Care for Varicose Veins
By Dr. Rita Louise
Our circulatory system
is made up of a complex web of arteries and veins. Our arteries
carry oxygen rich blood to the cells of our bodies, while the
veins are designed to pump oxygen poor blood back to the heart.
This is accomplished through a series of one-way valves that do
not allow blood to flow backwards into the vein. When someone
suffers from varicose veins, the one-way valves of their veins
do not close adequately, resulting in the inefficient transport
of blood back to the heart. This causes the blood to flow backward
within the vein, creating pressure and causing the vein to become
swollen and distended.
While rather benign,
this health condition affects about 15% of all adults worldwide.
Most people recognize varicose veins because of their knotted,
twisted, swollen and often bluish of these veins. In addition
to any cosmetic concerns they may pose, these veins can cause
discomfort in the form of dull nagging aches and pains, night
cramps, ankle swelling, feelings of burning or leg fatigue after
There are a number
of factors that play a part in the development of varicose veins
including heredity, gender, lifestyle, occupation and age. They
are also known to form during pregnancy due to the dilating effect
progesterone has on the veins. Because they are associated with
lack of circulation, the formation of varicose veins is more common
in people who sit or stand in one position for long periods of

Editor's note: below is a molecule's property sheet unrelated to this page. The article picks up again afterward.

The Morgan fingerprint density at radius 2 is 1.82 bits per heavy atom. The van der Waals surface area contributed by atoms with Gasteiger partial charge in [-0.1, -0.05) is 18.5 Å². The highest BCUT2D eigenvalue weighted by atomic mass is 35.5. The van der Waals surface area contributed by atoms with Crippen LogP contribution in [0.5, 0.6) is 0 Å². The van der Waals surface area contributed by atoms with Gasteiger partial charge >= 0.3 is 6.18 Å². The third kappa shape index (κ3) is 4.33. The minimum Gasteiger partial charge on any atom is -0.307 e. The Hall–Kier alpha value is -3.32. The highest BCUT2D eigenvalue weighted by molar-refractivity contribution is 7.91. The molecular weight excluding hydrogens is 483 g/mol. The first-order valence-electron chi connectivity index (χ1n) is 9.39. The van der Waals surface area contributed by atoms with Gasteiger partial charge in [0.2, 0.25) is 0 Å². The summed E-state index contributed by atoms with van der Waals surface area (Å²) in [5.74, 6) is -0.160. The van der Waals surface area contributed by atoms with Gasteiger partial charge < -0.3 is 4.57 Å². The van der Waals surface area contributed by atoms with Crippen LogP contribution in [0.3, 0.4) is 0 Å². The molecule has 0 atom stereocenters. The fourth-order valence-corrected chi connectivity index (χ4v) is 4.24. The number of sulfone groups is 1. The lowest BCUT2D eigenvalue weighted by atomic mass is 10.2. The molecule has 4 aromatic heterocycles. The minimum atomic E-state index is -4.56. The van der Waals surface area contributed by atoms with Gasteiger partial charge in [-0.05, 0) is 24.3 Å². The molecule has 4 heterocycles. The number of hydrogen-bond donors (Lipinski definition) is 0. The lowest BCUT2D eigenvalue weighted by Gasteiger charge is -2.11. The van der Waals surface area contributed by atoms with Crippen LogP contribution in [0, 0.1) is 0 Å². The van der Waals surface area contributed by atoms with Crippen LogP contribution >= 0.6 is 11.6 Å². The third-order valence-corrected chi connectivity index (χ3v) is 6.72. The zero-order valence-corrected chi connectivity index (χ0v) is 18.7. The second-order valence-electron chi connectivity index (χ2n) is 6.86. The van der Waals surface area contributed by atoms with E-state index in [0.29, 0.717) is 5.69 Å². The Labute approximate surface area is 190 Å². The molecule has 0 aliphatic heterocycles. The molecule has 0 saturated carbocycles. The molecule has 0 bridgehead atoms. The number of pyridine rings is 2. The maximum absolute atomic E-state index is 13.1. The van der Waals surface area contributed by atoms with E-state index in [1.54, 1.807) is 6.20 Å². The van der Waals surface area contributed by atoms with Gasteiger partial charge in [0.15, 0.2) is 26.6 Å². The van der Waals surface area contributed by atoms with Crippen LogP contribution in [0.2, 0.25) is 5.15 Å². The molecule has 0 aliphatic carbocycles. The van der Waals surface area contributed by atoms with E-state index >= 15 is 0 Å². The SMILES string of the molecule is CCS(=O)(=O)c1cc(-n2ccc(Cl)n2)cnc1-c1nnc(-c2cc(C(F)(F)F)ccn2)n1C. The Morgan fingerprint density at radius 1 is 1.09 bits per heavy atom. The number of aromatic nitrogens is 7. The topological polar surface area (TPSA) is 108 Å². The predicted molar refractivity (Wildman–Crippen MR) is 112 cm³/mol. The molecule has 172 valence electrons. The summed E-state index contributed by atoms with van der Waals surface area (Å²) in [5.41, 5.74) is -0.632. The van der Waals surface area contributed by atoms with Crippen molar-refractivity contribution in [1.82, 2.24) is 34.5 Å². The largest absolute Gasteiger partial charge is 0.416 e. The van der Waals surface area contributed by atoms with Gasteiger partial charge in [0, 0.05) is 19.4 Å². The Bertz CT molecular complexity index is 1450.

time, habitually sit with their legs crossed and those who lack
Avoid standing for
prolonged periods of time. If this is unavoidable, move your legs
often. Stretching and flexing your ankle will work to pump the
blood out of your legs and get it circulating again.
If you find yourself
sitting for extended periods of time, get up and move around every
35 to 45 minutes.
Take regular walks
to help exercise the muscles of the legs and increase blood flow.
Avoid clothing that
may restrict blood flow.
Keep your weight down.
This can help to reduce pressure on your legs.
To help prevent leg
and ankle swelling, reduce your salt intake.
Elevate your legs whenever
possible especially when sitting.
Topically, witch hazel
can be applied to the legs to ease discomfort.
broom has historically been used when dealing with circulatory
ailments such as varicose veins.
Supplements such as
have been shown to improve circulation.
Try the herbal combination
which is made up of six nutrients, including horse chestnut and
butcher's broom, that work together to fortify and nourish the
overall health of veins.
Topically you can try
which contains horse chestnut, butcher’s broom, aloe vera
and yellow sweet clover. Combined they can help to improve the
appearance of varicose veins while hydrating the skin.
Q10 also improved tissue oxygenation and increases circulation.
C with bioflavonoids and rutin can help this condition by
reducing blood clotting tendencies, promoting healing and helping
to strengthen the blood vessels.
oak bark can be used to help reduce inflammation of the veins
as well as to tighten tissues and strengthen blood vessels.
Essential fatty acids
such as omega
3 or flax
seed oil can help to reduce the pain and inflammation associated
with varicose veins.
Dr. Rita Louise, Ph.D. is a Naturopathic Physician
and a 20-year veteran in the Human Potential Field, but it is
her unique gift as a medical intuitive that illuminates and enlivens
her work. A graduate of the Berkeley Psychic Institute and author
of the book “The Power Within: A Psychic Healing Primer,
Dr. Louise is a naturopathic physician, medical intuitive, mind/body
healer, herbalist and spiritual counselor. To schedule a session
with Dr. Louise, contact her at (972) 475-3393 or visit her web
page at http://www.soulhealer.com.
note: The information contained here is for educational purposes
only and is not meant to diagnose, treat, or prevent any illnesses.
We recommend that you contact a health care practitioner if you
have any immediate health care concerns.